General Dynamics F-16XL

The General Dynamics F-16XL is a derivative of the F-16 Fighting Falcon, with a cranked-arrow delta wing. It was originally conceived as a technology demonstrator, later entered in the United States Air Force's (USAF) Enhanced Tactical Fighter (ETF) competition but lost to the F-15E Strike Eagle. Several years after the prototypes were shelved, they were turned over to NASA for additional aeronautical research.


General Dynamics F-16XL
Class Aircraft
Type Fighter
Manufacturer General Dynamics
Origin United States of America
Country Name Origin Year
United States of America 1982
Country Name Operational Year Retirement Year
United States of America View
ManufacturerName Production From Production To Quantity
General Dynamics 2 View

The wing and rear horizontal control surfaces were replaced with a cranked-arrow delta wing 120% larger than the original wing. Extensive use of carbon fiber composites allowed the savings of 600 lb (270 kg) of weight but the F-16XL was still 2,800 lb (1,300 kg) heavier than the original F-16A.

Less noticeable is that the fuselage was lengthened by 56 in (1.4 m) by the addition of two sections at the joints of the main fuselage sub-assemblies. With the new wing design, the tail section had to be canted up 3°, and the ventral fins removed, to prevent them from striking the pavement during takeoff and landing. However, as the F-16XL exhibits greater stability than the native F-16, these changes were not detrimental to the handling of the aircraft.

These changes resulted in a 25% improvement in maximum lift-to-drag ratio in supersonic flight and 11% in subsonic flight, and a plane that reportedly handled much more smoothly at high speeds and low altitudes. The enlargements increased fuel capacity by 82%. The F-16XL could carry twice the ordnance of the F-16 and deliver it 40% farther. The enlarged wing allowed a total of 27 hardpoints:

  • 16 wing stations of capacity 750 lb (340 kg) each
  • 4 semi-recessed AIM-120 AMRAAM stations under fuselage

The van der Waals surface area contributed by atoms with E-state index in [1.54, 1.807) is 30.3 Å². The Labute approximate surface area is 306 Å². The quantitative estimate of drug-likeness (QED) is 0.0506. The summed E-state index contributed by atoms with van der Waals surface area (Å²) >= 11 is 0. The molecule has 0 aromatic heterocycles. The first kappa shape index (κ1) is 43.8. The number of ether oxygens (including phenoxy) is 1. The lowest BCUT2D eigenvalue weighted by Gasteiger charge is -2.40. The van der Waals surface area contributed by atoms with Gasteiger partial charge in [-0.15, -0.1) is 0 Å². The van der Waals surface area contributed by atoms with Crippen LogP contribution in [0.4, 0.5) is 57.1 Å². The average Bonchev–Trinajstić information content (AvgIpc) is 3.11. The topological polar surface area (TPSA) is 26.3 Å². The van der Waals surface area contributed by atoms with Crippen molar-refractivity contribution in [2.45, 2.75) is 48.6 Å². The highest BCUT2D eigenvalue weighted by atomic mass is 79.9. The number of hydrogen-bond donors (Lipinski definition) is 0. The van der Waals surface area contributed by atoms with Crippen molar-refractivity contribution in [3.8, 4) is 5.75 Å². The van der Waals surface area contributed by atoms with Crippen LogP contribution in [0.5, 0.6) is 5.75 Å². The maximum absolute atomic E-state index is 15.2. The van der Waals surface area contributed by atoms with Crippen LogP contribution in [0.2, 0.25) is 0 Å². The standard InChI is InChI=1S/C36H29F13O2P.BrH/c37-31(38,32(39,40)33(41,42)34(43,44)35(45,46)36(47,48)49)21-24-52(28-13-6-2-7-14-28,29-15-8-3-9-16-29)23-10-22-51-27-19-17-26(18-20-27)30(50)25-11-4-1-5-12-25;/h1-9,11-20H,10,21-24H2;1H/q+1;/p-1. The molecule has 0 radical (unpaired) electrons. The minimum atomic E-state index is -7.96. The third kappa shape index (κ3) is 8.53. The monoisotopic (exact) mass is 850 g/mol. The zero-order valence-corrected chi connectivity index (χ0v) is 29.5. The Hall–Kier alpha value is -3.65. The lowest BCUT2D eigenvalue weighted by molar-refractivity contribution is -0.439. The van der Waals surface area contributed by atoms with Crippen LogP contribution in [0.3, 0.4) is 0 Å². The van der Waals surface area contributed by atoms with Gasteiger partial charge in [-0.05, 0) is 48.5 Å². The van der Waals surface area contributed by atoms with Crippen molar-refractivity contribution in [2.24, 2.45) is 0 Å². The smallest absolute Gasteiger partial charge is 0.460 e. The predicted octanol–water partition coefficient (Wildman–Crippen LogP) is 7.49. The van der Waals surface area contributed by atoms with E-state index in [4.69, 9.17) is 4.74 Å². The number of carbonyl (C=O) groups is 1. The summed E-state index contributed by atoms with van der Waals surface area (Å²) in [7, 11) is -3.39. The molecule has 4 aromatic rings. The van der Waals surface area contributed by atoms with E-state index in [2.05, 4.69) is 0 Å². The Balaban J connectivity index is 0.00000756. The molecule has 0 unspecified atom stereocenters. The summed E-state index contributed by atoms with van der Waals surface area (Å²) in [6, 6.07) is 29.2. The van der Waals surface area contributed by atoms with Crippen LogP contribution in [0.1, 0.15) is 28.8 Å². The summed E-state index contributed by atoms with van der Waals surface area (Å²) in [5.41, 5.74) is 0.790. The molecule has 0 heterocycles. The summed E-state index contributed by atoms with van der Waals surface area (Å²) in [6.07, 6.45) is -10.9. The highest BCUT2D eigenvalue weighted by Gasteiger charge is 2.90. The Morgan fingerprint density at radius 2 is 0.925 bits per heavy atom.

• 2 wingtip stations
  • 1 centerline station
  • 2 wing "heavy/wet" stations
  • 2 chin LANTIRN stations
  • However, the "heavy/wet" stations interfered with up to four wing stations.

NASA testing

In 1988, the two aircraft were taken out of storage and turned over to NASA for research. The first aircraft was fitted with an active suction titanium glove encasing the left wing and delivered to the Ames-Dryden Flight Research Facility at Edwards AFB. Designed and built by North American Aviation (a division of Rockwell International), the glove had laser-cut holes that were nominally 0.0025 in (0.0635 mm) diameter. Distance between holes varied between 0.010 and 0.055 in (0.25 and 1.40 mm) depending on the suction. The glove covered over 5 ft² (0.5 m²) of the wing. It was intended to suck away turbulent airflow over the wing, restoring laminar flow and reducing drag. The aircraft was also involved in testing sonic boom characteristics, takeoff performance, and engine noise, for NASA's civil transport program.

The second aircraft (a two-seater) had its experimental engine replaced with a General Electric F110-129. It accidentally achieved supercruise, a design goal of the F-16XL that was never attained in ETF testing, when it reached Mach 1.1 at 20,000 ft (6,096 m) on full military power. It was mounted with a passive fiberglass and foam glove on the right wing to examine supersonic flow, and an active glove on the left wing. This second glove was composed of fiberglass and foam over a titanium skin, and covers 75% of the wing's surface and 60% of its leading edge. The active portion consists the middle two-thirds of the glove, with laser-drilled holes leading to cavities beneath the wing. It was designed collaboratively by Langley research center, Dryden, Rockwell, Boeing, and McDonnell Douglas. The glove is intended as a testbed for supersonic laminar flow.

The F-16XL flight project office was located at the NASA Dryden Flight Research Center, Edwards AFB, CA. The NASA Langley Research Center, developed and coordinated F-16XL experiments.

At the conclusion of their test programs in 1999, both F-16XLs were placed into storage at NASA Dryden. In 2007, NASA approached Lockheed Martin to request a study into the feasibility and cost of returning F-16XL #1 to flight status and upgrading it with many of the improvements found in the USAF's F-16 Block 40. This was studied while F-16XL #1 was taxi tested at Dryden and given systems checks. However, both F-16XLs were retired in 2009 and stored at Edwards AFB.

Role Experimental fighter
Manufacturer General Dynamics
First flight 3 July 1982
Primary users United States Air Force
NASA
Number built 2
Developed from General Dynamics F-16 Fighting Falcon


General characteristics

  • Crew: One (XL #1) or Two (XL #2)
  • Length: 54?ft 2?in (16.51?m)
  • Wingspan: 34?ft 3?in (10.44?m)
  • Height: 17?ft 7?in (5.36?m)
  • Wing area: 646?ft² (60.0?m²)
  • Empty weight: 22,000?lb (9,980?kg)
  • Loaded weight: 48,000 lb (21,800 kg)
  • Max. takeoff weight: 48,000 lb (21,800 kg)
  • Powerplant: 1 × General Electric F110-GE-100 turbofan
  • Dry thrust: 17,100 lbf (76.3 kN)
  • Thrust with afterburner: 28,900 lbf (125?kN)

Performance

  • Maximum speed: Mach 2.05 (1,400?mph, 698?m/s)
  • Cruise speed: 600?mph (268?m/s)
  • Range: 2,480?nmi (2,850?mi, 4,590?km)
  • Service ceiling: 50,000?ft (15,000?m)
  • Rate of climb: 62,000?ft/min (320?m/s)

Armament

  • Guns: 1 × 20?mm (0.79?in) M61 Vulcan (Gatling) gun
  • Hardpoints: 17 pylons with a capacity of up to 15,000?lb (6,800?kg) of payload

End notes